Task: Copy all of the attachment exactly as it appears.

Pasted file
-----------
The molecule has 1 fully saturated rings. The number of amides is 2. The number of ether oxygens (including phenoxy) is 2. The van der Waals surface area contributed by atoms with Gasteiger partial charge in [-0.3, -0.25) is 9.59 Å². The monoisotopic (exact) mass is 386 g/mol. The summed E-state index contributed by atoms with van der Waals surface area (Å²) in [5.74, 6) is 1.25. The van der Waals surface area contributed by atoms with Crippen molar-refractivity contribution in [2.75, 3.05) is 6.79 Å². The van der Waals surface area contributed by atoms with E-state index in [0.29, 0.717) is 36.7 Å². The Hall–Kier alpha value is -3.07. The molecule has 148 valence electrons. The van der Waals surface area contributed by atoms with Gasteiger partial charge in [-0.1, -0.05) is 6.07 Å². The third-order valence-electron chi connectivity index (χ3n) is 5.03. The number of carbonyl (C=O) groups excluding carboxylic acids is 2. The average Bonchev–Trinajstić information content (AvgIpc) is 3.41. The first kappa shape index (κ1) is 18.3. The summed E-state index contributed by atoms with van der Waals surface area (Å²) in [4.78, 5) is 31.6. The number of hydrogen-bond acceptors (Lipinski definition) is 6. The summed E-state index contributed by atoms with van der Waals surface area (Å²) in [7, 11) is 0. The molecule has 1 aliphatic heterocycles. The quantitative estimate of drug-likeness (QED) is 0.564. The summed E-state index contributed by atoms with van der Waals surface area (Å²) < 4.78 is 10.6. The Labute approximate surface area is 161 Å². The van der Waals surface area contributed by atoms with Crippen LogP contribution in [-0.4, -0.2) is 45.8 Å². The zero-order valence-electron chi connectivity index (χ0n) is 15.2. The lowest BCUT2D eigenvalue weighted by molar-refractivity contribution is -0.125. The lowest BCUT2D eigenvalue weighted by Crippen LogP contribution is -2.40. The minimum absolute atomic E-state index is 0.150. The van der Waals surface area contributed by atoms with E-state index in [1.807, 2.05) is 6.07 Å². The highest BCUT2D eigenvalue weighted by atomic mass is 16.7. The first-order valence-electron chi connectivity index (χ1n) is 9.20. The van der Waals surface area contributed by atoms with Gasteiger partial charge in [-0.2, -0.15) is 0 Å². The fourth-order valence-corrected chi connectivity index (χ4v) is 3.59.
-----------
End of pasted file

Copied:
The molecule has 1 fully saturated rings. The number of amides is 2. The number of ether oxygens (including phenoxy) is 2. The van der Waals surface area contributed by atoms with Gasteiger partial charge in [-0.3, -0.25) is 9.59 Å². The monoisotopic (exact) mass is 386 g/mol. The summed E-state index contributed by atoms with van der Waals surface area (Å²) in [5.74, 6) is 1.25. The van der Waals surface area contributed by atoms with Crippen molar-refractivity contribution in [2.75, 3.05) is 6.79 Å². The van der Waals surface area contributed by atoms with E-state index in [0.29, 0.717) is 36.7 Å². The Hall–Kier alpha value is -3.07. The molecule has 148 valence electrons. The van der Waals surface area contributed by atoms with Gasteiger partial charge in [-0.1, -0.05) is 6.07 Å². The third-order valence-electron chi connectivity index (χ3n) is 5.03. The number of carbonyl (C=O) groups excluding carboxylic acids is 2. The average Bonchev–Trinajstić information content (AvgIpc) is 3.41. The first kappa shape index (κ1) is 18.3. The summed E-state index contributed by atoms with van der Waals surface area (Å²) in [4.78, 5) is 31.6. The number of hydrogen-bond acceptors (Lipinski definition) is 6. The summed E-state index contributed by atoms with van der Waals surface area (Å²) in [7, 11) is 0. The molecule has 1 aliphatic heterocycles. The quantitative estimate of drug-likeness (QED) is 0.564. The summed E-state index contributed by atoms with van der Waals surface area (Å²) < 4.78 is 10.6. The Labute approximate surface area is 161 Å². The van der Waals surface area contributed by atoms with Crippen LogP contribution in [-0.4, -0.2) is 45.8 Å². The zero-order valence-electron chi connectivity index (χ0n) is 15.2. The lowest BCUT2D eigenvalue weighted by molar-refractivity contribution is -0.125. The lowest BCUT2D eigenvalue weighted by Crippen LogP contribution is -2.40. The minimum absolute atomic E-state index is 0.150. The van der Waals surface area contributed by atoms with E-state index in [1.807, 2.05) is 6.07 Å². The highest BCUT2D eigenvalue weighted by atomic mass is 16.7. The first-order valence-electron chi connectivity index (χ1n) is 9.20. The van der Waals surface area contributed by atoms with Gasteiger partial charge in [-0.2, -0.15) is 0 Å². The fourth-order valence-corrected chi connectivity index (χ4v) is 3.59.